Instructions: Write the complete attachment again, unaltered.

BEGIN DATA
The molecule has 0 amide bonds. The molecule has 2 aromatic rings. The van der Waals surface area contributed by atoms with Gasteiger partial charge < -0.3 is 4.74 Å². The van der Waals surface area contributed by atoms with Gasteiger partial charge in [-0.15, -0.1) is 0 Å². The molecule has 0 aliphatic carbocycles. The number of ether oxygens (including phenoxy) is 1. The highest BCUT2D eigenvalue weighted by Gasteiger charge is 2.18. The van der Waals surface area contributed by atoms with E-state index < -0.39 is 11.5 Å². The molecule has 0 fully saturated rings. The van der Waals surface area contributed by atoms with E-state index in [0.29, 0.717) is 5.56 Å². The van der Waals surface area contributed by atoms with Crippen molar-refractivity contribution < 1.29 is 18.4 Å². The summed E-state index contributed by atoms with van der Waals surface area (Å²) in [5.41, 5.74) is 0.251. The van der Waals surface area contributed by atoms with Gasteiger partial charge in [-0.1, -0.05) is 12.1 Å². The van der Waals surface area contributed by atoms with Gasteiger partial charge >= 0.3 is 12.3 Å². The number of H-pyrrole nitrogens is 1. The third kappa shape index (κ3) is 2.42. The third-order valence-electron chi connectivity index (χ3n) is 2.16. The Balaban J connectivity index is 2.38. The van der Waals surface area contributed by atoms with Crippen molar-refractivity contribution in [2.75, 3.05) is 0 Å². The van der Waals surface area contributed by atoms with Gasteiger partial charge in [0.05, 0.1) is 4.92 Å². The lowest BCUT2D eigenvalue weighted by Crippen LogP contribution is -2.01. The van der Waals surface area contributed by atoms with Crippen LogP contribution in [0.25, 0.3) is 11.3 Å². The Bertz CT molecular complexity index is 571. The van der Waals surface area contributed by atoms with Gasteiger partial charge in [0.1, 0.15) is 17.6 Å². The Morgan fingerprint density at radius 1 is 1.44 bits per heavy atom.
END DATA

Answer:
The molecule has 0 amide bonds. The molecule has 2 aromatic rings. The van der Waals surface area contributed by atoms with Gasteiger partial charge < -0.3 is 4.74 Å². The van der Waals surface area contributed by atoms with Gasteiger partial charge in [-0.15, -0.1) is 0 Å². The molecule has 0 aliphatic carbocycles. The number of ether oxygens (including phenoxy) is 1. The highest BCUT2D eigenvalue weighted by Gasteiger charge is 2.18. The van der Waals surface area contributed by atoms with E-state index < -0.39 is 11.5 Å². The molecule has 0 fully saturated rings. The van der Waals surface area contributed by atoms with E-state index in [0.29, 0.717) is 5.56 Å². The van der Waals surface area contributed by atoms with Crippen molar-refractivity contribution < 1.29 is 18.4 Å². The summed E-state index contributed by atoms with van der Waals surface area (Å²) in [5.41, 5.74) is 0.251. The van der Waals surface area contributed by atoms with Gasteiger partial charge in [-0.1, -0.05) is 12.1 Å². The van der Waals surface area contributed by atoms with Gasteiger partial charge >= 0.3 is 12.3 Å². The number of H-pyrrole nitrogens is 1. The third kappa shape index (κ3) is 2.42. The third-order valence-electron chi connectivity index (χ3n) is 2.16. The Balaban J connectivity index is 2.38. The van der Waals surface area contributed by atoms with Crippen molar-refractivity contribution in [2.75, 3.05) is 0 Å². The van der Waals surface area contributed by atoms with Gasteiger partial charge in [0.05, 0.1) is 4.92 Å². The lowest BCUT2D eigenvalue weighted by Crippen LogP contribution is -2.01. The van der Waals surface area contributed by atoms with Crippen LogP contribution in [0.25, 0.3) is 11.3 Å². The Bertz CT molecular complexity index is 571. The van der Waals surface area contributed by atoms with Gasteiger partial charge in [0.1, 0.15) is 17.6 Å². The Morgan fingerprint density at radius 1 is 1.44 bits per heavy atom.